Green Dot, the company that services Walmart MoneyCard accounts, says an investigation gives it reason to believe this may be a hoax.

Man Returns $10,000 Walmart Debit Card To Store, Now It’s Gone Missing

UPDATE: Green Dot — the company that services the Walmart MoneyCard — tells Consumerist that its investigation of this story gives it reason to believe it may all be a hoax. More details on the questions and inconsistencies with the man’s story can be found HERE. [More]

Report: Telemarketers Pocket Nearly 2/3 Of Charity Donations

Report: Telemarketers Pocket Nearly 2/3 Of Charity Donations

While the person who calls you to ask for a charitable donation is probably representing a non-profit organization, that telemarketer may be employed by a for-profit fundraising company hired by the charity. But just how much of what you’re giving ends up going to the charity, and how much goes to line the telemarketer’s pockets? [More]

Why Comcast Wants To Buy Time Warner Cable, And Why TWC Wants To Let Them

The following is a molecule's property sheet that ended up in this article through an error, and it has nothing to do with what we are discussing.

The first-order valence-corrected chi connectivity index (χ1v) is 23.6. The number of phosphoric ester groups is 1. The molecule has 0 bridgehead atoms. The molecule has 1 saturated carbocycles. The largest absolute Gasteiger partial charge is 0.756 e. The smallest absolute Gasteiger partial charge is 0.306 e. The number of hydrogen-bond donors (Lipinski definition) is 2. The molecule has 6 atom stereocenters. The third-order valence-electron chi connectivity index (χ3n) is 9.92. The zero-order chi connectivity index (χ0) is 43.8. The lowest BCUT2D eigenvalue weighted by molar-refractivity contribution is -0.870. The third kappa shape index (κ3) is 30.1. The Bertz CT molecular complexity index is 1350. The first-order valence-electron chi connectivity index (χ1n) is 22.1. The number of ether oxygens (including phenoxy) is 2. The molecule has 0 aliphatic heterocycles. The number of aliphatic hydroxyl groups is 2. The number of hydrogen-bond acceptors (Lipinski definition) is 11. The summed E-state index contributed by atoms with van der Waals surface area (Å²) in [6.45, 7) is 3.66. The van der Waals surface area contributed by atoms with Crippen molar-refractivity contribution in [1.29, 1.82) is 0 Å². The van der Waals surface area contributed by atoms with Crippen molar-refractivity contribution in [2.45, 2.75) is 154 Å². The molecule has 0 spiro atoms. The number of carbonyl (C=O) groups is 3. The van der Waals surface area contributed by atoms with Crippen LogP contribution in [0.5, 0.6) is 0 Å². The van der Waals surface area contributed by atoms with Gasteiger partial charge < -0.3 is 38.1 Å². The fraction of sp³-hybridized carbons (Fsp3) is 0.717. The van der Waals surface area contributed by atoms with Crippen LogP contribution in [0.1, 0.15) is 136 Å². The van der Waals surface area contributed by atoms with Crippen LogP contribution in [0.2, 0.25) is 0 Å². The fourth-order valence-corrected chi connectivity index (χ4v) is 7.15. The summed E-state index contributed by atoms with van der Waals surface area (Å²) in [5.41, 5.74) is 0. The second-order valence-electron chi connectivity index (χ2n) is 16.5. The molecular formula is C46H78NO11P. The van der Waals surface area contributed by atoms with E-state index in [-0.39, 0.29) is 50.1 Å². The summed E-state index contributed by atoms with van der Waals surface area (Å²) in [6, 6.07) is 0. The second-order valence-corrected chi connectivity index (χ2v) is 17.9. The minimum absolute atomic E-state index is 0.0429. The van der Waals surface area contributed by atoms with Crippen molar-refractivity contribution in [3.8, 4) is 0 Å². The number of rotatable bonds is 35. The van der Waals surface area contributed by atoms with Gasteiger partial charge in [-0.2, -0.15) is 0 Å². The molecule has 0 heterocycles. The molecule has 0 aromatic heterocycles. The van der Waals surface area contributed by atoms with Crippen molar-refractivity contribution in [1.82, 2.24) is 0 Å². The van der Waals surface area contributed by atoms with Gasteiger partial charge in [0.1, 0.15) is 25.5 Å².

Why Comcast Wants To Buy Time Warner Cable, And Why TWC Wants To Let Them

Commentary has been flying nonstop since Comcast announced its plan to buy Time Warner Cable. If the buyout goes through, there will be enormous repercussions in the TV and broadband industries, both for competitors and for consumers. Before the legal filings and federal approvals and consumer chaos all begin in March, though, it’s worth taking a step back to look at why this merger is being proposed, and why it’s happening now. [More]

Unethical, Annoying, And Ubiquitous Ads: Internet Miracle Cures For Everything

Unethical, Annoying, And Ubiquitous Ads: Internet Miracle Cures For Everything

Advertising rates have fallen in all media. This has helped along the implosion of the print media, led to near-saturation of infomercials on TV, and produced the ads for flatter stomachs, whiter teeth, and vanishing stretch marks nearly everywhere you click on the Internet. We know where infomercials come from, but who’s behind these banner ads? Who had the brilliant idea, in a recession, to promise ugly duckling-like transformations at the end of a free trial? Slate’s The Big Money decided to find out.